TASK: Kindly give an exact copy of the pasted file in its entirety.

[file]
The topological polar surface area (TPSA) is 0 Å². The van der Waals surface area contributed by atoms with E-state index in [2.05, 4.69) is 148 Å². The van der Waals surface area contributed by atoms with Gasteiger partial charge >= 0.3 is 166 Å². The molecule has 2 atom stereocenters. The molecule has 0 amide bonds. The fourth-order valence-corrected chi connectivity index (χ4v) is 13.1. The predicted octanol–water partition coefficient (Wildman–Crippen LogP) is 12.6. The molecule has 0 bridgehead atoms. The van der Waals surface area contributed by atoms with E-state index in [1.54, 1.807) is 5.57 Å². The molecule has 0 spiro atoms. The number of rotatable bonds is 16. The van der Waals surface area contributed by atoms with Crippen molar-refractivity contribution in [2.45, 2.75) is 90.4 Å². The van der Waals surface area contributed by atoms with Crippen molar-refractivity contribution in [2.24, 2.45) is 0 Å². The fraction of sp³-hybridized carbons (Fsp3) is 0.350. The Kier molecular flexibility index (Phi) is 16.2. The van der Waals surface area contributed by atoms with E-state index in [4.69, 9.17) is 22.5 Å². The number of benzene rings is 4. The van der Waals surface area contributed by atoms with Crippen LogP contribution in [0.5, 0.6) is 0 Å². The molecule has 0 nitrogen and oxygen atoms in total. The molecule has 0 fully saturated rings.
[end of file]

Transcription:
The topological polar surface area (TPSA) is 0 Å². The van der Waals surface area contributed by atoms with E-state index in [2.05, 4.69) is 148 Å². The van der Waals surface area contributed by atoms with Gasteiger partial charge >= 0.3 is 166 Å². The molecule has 2 atom stereocenters. The molecule has 0 amide bonds. The fourth-order valence-corrected chi connectivity index (χ4v) is 13.1. The predicted octanol–water partition coefficient (Wildman–Crippen LogP) is 12.6. The molecule has 0 bridgehead atoms. The van der Waals surface area contributed by atoms with E-state index in [1.54, 1.807) is 5.57 Å². The molecule has 0 spiro atoms. The number of rotatable bonds is 16. The van der Waals surface area contributed by atoms with Crippen molar-refractivity contribution in [2.45, 2.75) is 90.4 Å². The van der Waals surface area contributed by atoms with Crippen molar-refractivity contribution in [2.24, 2.45) is 0 Å². The fraction of sp³-hybridized carbons (Fsp3) is 0.350. The Kier molecular flexibility index (Phi) is 16.2. The van der Waals surface area contributed by atoms with E-state index in [4.69, 9.17) is 22.5 Å². The number of benzene rings is 4. The van der Waals surface area contributed by atoms with Crippen LogP contribution in [0.5, 0.6) is 0 Å². The molecule has 0 nitrogen and oxygen atoms in total. The molecule has 0 fully saturated rings.